Food for the Hungry
by Huntley Nicholas
In March 1985, three months into my now almost 28-year-long practice of Nichiren Buddhism, I found myself leaving the comfort and security of my home in Boston, Massachusetts, to travel to famine-stricken and war-torn Ethiopia. I was the soundman of a two-man film crew that was to document the delivery of several tons of wheat flour and thousands of blankets which had been donated by the oldest continually-operated organization of Black churches in the US. Here I was, a freshly minted Black Buddhist going to Africa with a representative team of Black Baptists.
The human suffering that we witnessed firsthand had a profound and long-lasting effect on me. Visiting the relief camps, I saw people who were so weak they were unable to brush the flies from their faces. The scenes we filmed forever filled my mind with searing memories of how hunger can make living pure misery.
The Ethiopian famine resulted from a years-long drought, successive crop failures, and a protracted civil war in the northern region. This calamity struck a chord in the hearts of millions of people around the world. The famine made it apparent to me that a significant portion of Earth's population lacks fundamental food security.
When I returned to the US, I changed careers. My experiences in Ethiopia made me reflect deeply on my life path, and I decided that, whatever I did, I would never make money off the suffering of others. It was a choice that was years in the making. So began my human revolution in earnest.
In the spring of 2003, after having lived in Tokyo for almost nine years, I learned that a former coworker together with other like-minded people had recently started the country's first food bank, Food Bank Japan (FBJ). The organization was founded with the express purpose of rescuing some of the 5 to 9 million tons of safe food that are thrown away every year in Japan.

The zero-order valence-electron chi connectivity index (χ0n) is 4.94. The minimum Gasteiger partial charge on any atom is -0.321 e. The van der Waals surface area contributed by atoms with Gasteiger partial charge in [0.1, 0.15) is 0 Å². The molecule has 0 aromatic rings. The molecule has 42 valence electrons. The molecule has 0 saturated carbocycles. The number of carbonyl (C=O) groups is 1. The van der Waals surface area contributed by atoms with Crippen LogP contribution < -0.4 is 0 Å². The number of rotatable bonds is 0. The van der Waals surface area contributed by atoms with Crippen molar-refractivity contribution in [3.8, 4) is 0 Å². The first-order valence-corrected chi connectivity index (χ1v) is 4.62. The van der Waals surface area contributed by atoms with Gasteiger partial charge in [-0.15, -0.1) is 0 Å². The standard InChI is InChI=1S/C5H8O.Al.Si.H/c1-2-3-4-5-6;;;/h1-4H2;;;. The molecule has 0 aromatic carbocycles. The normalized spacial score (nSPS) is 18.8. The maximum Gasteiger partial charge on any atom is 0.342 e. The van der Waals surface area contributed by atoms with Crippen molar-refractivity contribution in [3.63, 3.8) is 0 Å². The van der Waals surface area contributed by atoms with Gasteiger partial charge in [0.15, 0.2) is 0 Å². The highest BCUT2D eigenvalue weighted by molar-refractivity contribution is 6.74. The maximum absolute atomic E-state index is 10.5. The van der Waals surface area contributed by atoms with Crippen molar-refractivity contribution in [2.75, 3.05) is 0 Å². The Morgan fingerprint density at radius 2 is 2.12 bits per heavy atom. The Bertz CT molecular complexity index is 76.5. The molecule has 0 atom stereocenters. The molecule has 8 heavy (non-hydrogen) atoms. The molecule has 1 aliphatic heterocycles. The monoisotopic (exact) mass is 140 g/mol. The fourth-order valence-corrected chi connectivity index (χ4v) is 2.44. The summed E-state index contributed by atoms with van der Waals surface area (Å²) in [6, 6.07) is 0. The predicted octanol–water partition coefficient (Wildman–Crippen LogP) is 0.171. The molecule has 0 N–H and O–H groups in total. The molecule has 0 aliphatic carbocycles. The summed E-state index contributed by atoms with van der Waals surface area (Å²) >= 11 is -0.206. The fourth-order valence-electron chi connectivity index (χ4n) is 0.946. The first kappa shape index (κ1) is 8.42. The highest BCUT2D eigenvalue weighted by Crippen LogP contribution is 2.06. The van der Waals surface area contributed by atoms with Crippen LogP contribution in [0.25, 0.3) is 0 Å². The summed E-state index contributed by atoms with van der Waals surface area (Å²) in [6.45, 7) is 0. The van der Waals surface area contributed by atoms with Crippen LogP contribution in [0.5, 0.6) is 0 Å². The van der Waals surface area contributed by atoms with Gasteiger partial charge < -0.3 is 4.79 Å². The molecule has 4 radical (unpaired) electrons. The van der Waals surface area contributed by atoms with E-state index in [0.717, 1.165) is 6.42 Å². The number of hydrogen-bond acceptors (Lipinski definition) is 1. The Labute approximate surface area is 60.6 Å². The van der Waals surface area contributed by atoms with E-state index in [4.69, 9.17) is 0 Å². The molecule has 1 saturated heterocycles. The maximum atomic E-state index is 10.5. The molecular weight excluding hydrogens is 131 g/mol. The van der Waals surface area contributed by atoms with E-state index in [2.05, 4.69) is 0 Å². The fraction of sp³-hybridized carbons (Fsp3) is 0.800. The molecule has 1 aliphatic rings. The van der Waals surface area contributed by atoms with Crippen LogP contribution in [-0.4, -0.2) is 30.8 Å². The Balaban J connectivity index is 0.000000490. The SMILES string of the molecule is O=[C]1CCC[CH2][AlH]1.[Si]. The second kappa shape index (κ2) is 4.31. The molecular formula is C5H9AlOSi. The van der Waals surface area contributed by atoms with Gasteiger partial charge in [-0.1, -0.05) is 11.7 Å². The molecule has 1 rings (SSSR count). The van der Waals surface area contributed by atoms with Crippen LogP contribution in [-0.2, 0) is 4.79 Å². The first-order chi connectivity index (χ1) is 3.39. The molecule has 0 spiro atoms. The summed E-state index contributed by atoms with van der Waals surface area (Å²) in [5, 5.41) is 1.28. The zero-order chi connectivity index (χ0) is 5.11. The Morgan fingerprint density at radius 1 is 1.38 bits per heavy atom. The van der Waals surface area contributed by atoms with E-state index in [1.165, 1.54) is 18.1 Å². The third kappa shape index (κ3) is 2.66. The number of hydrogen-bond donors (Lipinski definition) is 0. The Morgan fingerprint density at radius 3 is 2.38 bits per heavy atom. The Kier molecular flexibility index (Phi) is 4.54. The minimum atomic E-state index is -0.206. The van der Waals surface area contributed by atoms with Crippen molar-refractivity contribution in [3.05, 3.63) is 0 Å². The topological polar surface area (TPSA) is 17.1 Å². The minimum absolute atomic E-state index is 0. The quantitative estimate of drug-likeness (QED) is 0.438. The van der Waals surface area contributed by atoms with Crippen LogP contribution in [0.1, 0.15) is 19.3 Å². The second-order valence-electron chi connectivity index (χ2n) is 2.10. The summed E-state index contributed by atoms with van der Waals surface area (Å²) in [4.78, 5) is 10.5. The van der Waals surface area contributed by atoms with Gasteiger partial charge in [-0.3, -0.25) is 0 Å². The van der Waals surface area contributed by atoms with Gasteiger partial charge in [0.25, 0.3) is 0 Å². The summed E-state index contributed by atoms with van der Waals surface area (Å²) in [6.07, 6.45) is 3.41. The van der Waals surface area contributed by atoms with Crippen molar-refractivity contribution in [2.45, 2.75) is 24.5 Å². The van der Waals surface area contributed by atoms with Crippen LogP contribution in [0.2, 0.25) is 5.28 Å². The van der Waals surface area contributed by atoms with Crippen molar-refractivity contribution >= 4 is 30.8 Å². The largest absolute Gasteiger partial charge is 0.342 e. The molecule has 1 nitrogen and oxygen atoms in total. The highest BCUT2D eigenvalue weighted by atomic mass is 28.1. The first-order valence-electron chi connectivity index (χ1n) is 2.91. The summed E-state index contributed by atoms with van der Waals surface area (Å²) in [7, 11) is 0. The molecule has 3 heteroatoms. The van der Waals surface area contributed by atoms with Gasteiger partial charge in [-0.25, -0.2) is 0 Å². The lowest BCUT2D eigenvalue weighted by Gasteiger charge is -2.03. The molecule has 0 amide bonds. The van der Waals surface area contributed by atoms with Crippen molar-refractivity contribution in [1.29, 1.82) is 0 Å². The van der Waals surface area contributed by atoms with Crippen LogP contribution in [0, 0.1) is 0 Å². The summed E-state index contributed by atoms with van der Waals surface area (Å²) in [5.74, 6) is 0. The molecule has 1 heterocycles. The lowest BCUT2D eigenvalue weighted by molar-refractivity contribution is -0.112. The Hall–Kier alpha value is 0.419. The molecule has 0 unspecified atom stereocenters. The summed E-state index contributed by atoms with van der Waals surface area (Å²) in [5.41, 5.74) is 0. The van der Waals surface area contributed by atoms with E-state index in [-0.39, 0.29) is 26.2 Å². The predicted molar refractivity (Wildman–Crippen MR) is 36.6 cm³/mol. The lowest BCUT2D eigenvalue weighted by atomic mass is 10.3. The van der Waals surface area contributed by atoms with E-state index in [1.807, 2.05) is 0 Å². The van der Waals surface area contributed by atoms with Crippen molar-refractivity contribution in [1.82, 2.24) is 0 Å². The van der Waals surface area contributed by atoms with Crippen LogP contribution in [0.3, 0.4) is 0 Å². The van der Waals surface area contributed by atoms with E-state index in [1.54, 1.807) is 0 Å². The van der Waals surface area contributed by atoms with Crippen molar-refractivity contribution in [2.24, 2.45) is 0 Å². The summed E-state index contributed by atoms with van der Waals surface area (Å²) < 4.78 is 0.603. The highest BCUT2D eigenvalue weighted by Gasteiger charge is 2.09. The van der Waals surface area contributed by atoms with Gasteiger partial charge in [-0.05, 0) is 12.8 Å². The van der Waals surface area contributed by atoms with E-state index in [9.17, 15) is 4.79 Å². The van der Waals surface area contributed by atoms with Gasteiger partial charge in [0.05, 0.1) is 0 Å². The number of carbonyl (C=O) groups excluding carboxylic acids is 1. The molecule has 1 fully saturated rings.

When I became involved with FBJ, Tokyo had a large number of homeless people living in parks, alongside waterways, under highways and bridges, and even inside the world's busiest transportation hub, Shinjuku Station. One thing these men and women all had in common, besides their homelessness, was a lack of food security.
I first began volunteering with FBJ on Saturday afternoons to help sort and distribute food donated by a large membership warehouse club. Since I worked from home and could set my own schedule, that once-a-week involvement grew into a five- to six-days-a-week commitment where I was on call to help unload trucks of donated food and stack products, make deliveries to recipient groups and help start the soup kitchen that now serves over 600 meals each Saturday afternoon in Tokyo's Ueno Park.
In 2006, I was elected to the board of trustees of the food bank, which by then was renamed Second Harvest Japan (2HJ). Later, in 2010, a new organization, Second Harvest Asia (2HA), was created to promote food banking in East Asia. I am one of its founding trustees.
Both 2HJ and 2HA contributed greatly to the relief efforts in the aftermath of the earthquake and tsunami disaster that struck northeastern Japan on March 11, 2011. By the end of the year, 2HJ had delivered over 1,000 tons of aid and had sent 6,639 care packages to the stricken areas.
People, companies and organizations around the world sent heartfelt financial donations and goods. Moreover, many actually came to Japan for the express purpose of volunteering in the activities of 2HJ and other organizations.
A few fellow SGI members came down and pitched in with the loading of trucks and sorting donations, working late into the night, giving a part of their lives so others could live.
Practice for oneself and others is a key aspect of our lives as Buddhists. My work with 2HJ and 2HA is anchored in my passion to make this world a better place for us all to live in while rescuing some of the enormous amounts of safe food that are wasted each day.
[Courtesy January 2013 SGI Quarterly]